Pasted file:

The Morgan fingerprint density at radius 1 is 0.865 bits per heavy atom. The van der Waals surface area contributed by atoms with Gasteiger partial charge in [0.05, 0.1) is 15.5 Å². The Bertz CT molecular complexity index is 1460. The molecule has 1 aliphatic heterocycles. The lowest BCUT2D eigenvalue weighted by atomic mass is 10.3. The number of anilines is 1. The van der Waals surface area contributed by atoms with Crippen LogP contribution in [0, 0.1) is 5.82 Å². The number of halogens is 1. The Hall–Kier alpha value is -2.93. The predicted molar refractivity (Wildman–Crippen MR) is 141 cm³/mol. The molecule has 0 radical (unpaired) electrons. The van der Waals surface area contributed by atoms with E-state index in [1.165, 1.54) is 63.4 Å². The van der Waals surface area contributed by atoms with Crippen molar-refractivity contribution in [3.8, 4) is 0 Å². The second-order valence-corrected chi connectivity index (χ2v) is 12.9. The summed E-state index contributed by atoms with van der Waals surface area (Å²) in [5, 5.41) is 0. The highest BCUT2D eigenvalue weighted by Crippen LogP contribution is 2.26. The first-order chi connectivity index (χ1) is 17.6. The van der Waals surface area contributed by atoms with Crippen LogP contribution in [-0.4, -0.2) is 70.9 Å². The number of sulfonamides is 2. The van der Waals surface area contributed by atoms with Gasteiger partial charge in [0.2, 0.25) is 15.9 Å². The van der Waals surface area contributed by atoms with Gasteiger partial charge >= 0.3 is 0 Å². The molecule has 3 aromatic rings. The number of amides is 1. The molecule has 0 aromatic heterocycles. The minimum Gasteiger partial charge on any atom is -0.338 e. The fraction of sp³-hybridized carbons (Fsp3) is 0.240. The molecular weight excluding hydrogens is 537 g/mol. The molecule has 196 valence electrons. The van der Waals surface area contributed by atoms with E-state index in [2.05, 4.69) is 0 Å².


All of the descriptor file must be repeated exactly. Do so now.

The Morgan fingerprint density at radius 1 is 0.865 bits per heavy atom. The van der Waals surface area contributed by atoms with Gasteiger partial charge in [0.05, 0.1) is 15.5 Å². The Bertz CT molecular complexity index is 1460. The molecule has 1 aliphatic heterocycles. The lowest BCUT2D eigenvalue weighted by atomic mass is 10.3. The number of anilines is 1. The van der Waals surface area contributed by atoms with Crippen LogP contribution in [0, 0.1) is 5.82 Å². The number of halogens is 1. The Hall–Kier alpha value is -2.93. The predicted molar refractivity (Wildman–Crippen MR) is 141 cm³/mol. The molecule has 0 radical (unpaired) electrons. The van der Waals surface area contributed by atoms with E-state index in [1.165, 1.54) is 63.4 Å². The van der Waals surface area contributed by atoms with Crippen molar-refractivity contribution in [3.8, 4) is 0 Å². The second-order valence-corrected chi connectivity index (χ2v) is 12.9. The summed E-state index contributed by atoms with van der Waals surface area (Å²) in [5, 5.41) is 0. The highest BCUT2D eigenvalue weighted by Crippen LogP contribution is 2.26. The first-order chi connectivity index (χ1) is 17.6. The van der Waals surface area contributed by atoms with Crippen LogP contribution in [-0.4, -0.2) is 70.9 Å². The number of sulfonamides is 2. The van der Waals surface area contributed by atoms with Gasteiger partial charge in [0.2, 0.25) is 15.9 Å². The van der Waals surface area contributed by atoms with Gasteiger partial charge >= 0.3 is 0 Å². The molecule has 3 aromatic rings. The number of amides is 1. The molecule has 0 aromatic heterocycles. The minimum Gasteiger partial charge on any atom is -0.338 e. The fraction of sp³-hybridized carbons (Fsp3) is 0.240. The molecular weight excluding hydrogens is 537 g/mol. The molecule has 196 valence electrons. The van der Waals surface area contributed by atoms with E-state index in [2.05, 4.69) is 0 Å².